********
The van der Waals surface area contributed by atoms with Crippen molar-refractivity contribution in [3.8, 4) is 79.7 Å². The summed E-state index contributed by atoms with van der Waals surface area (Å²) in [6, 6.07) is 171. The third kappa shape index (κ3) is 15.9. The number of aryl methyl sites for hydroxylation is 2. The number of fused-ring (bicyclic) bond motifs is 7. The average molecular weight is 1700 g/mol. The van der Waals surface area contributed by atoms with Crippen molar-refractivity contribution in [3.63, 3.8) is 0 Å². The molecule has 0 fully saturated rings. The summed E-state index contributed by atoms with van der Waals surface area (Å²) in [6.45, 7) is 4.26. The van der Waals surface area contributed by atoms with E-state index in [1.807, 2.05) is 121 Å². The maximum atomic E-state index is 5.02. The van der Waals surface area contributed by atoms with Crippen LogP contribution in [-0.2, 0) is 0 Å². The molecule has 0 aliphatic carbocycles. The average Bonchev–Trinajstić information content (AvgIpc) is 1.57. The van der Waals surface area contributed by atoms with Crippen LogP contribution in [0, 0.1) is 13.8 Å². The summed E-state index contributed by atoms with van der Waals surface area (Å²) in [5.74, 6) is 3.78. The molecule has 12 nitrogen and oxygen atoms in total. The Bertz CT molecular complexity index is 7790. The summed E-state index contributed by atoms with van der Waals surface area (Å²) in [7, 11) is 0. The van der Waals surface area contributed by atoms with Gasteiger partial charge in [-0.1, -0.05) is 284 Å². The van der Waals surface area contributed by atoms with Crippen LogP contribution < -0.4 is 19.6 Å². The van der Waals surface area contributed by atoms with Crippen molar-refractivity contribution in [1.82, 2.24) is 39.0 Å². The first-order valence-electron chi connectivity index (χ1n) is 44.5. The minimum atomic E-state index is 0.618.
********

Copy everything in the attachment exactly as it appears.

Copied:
The van der Waals surface area contributed by atoms with Crippen molar-refractivity contribution in [3.8, 4) is 79.7 Å². The summed E-state index contributed by atoms with van der Waals surface area (Å²) in [6, 6.07) is 171. The third kappa shape index (κ3) is 15.9. The number of aryl methyl sites for hydroxylation is 2. The number of fused-ring (bicyclic) bond motifs is 7. The average molecular weight is 1700 g/mol. The van der Waals surface area contributed by atoms with Crippen molar-refractivity contribution in [3.63, 3.8) is 0 Å². The molecule has 0 fully saturated rings. The summed E-state index contributed by atoms with van der Waals surface area (Å²) in [6.45, 7) is 4.26. The van der Waals surface area contributed by atoms with E-state index in [1.807, 2.05) is 121 Å². The maximum atomic E-state index is 5.02. The van der Waals surface area contributed by atoms with Crippen LogP contribution in [-0.2, 0) is 0 Å². The molecule has 0 aliphatic carbocycles. The average Bonchev–Trinajstić information content (AvgIpc) is 1.57. The van der Waals surface area contributed by atoms with Crippen LogP contribution in [0, 0.1) is 13.8 Å². The summed E-state index contributed by atoms with van der Waals surface area (Å²) in [5.74, 6) is 3.78. The molecule has 12 nitrogen and oxygen atoms in total. The Bertz CT molecular complexity index is 7790. The summed E-state index contributed by atoms with van der Waals surface area (Å²) in [7, 11) is 0. The van der Waals surface area contributed by atoms with Gasteiger partial charge in [-0.1, -0.05) is 284 Å². The van der Waals surface area contributed by atoms with Crippen LogP contribution < -0.4 is 19.6 Å². The van der Waals surface area contributed by atoms with Crippen molar-refractivity contribution in [1.82, 2.24) is 39.0 Å². The first-order valence-electron chi connectivity index (χ1n) is 44.5. The minimum atomic E-state index is 0.618.